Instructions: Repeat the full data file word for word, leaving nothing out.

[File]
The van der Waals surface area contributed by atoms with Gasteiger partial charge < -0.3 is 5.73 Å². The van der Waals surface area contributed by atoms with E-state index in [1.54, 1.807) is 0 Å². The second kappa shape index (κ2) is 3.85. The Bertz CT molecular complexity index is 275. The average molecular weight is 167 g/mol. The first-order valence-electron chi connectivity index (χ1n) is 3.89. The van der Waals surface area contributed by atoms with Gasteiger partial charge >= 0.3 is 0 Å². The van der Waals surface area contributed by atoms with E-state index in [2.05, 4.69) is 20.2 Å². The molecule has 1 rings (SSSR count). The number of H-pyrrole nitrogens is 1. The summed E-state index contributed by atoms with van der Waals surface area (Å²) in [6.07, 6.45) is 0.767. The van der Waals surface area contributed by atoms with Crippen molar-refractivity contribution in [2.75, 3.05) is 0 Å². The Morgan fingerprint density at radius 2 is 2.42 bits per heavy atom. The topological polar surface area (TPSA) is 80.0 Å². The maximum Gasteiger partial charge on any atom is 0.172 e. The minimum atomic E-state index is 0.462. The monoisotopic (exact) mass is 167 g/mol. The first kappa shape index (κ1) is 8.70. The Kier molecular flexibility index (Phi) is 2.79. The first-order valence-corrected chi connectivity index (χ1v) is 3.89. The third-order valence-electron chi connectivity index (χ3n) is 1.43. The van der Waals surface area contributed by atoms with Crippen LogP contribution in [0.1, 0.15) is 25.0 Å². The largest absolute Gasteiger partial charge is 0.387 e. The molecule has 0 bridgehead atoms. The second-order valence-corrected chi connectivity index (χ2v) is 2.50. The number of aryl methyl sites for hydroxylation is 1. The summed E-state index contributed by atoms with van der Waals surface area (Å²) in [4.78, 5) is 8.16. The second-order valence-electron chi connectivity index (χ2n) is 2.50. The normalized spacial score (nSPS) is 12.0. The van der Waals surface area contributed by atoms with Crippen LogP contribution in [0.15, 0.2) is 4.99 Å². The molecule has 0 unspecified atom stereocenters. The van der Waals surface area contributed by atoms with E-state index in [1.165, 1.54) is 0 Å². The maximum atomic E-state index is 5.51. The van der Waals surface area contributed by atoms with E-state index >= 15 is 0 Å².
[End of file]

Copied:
The van der Waals surface area contributed by atoms with Gasteiger partial charge < -0.3 is 5.73 Å². The van der Waals surface area contributed by atoms with E-state index in [1.54, 1.807) is 0 Å². The second kappa shape index (κ2) is 3.85. The Bertz CT molecular complexity index is 275. The average molecular weight is 167 g/mol. The first-order valence-electron chi connectivity index (χ1n) is 3.89. The van der Waals surface area contributed by atoms with Gasteiger partial charge >= 0.3 is 0 Å². The van der Waals surface area contributed by atoms with E-state index in [2.05, 4.69) is 20.2 Å². The molecule has 1 rings (SSSR count). The number of H-pyrrole nitrogens is 1. The summed E-state index contributed by atoms with van der Waals surface area (Å²) in [6.07, 6.45) is 0.767. The van der Waals surface area contributed by atoms with Crippen molar-refractivity contribution in [2.75, 3.05) is 0 Å². The Morgan fingerprint density at radius 2 is 2.42 bits per heavy atom. The topological polar surface area (TPSA) is 80.0 Å². The maximum Gasteiger partial charge on any atom is 0.172 e. The minimum atomic E-state index is 0.462. The monoisotopic (exact) mass is 167 g/mol. The first kappa shape index (κ1) is 8.70. The Kier molecular flexibility index (Phi) is 2.79. The first-order valence-corrected chi connectivity index (χ1v) is 3.89. The third-order valence-electron chi connectivity index (χ3n) is 1.43. The van der Waals surface area contributed by atoms with Crippen LogP contribution in [0.1, 0.15) is 25.0 Å². The largest absolute Gasteiger partial charge is 0.387 e. The molecule has 0 bridgehead atoms. The second-order valence-corrected chi connectivity index (χ2v) is 2.50. The number of aryl methyl sites for hydroxylation is 1. The summed E-state index contributed by atoms with van der Waals surface area (Å²) in [4.78, 5) is 8.16. The second-order valence-electron chi connectivity index (χ2n) is 2.50. The normalized spacial score (nSPS) is 12.0. The van der Waals surface area contributed by atoms with Crippen LogP contribution in [0.15, 0.2) is 4.99 Å². The molecule has 0 unspecified atom stereocenters. The van der Waals surface area contributed by atoms with E-state index in [1.165, 1.54) is 0 Å². The maximum atomic E-state index is 5.51. The van der Waals surface area contributed by atoms with E-state index >= 15 is 0 Å².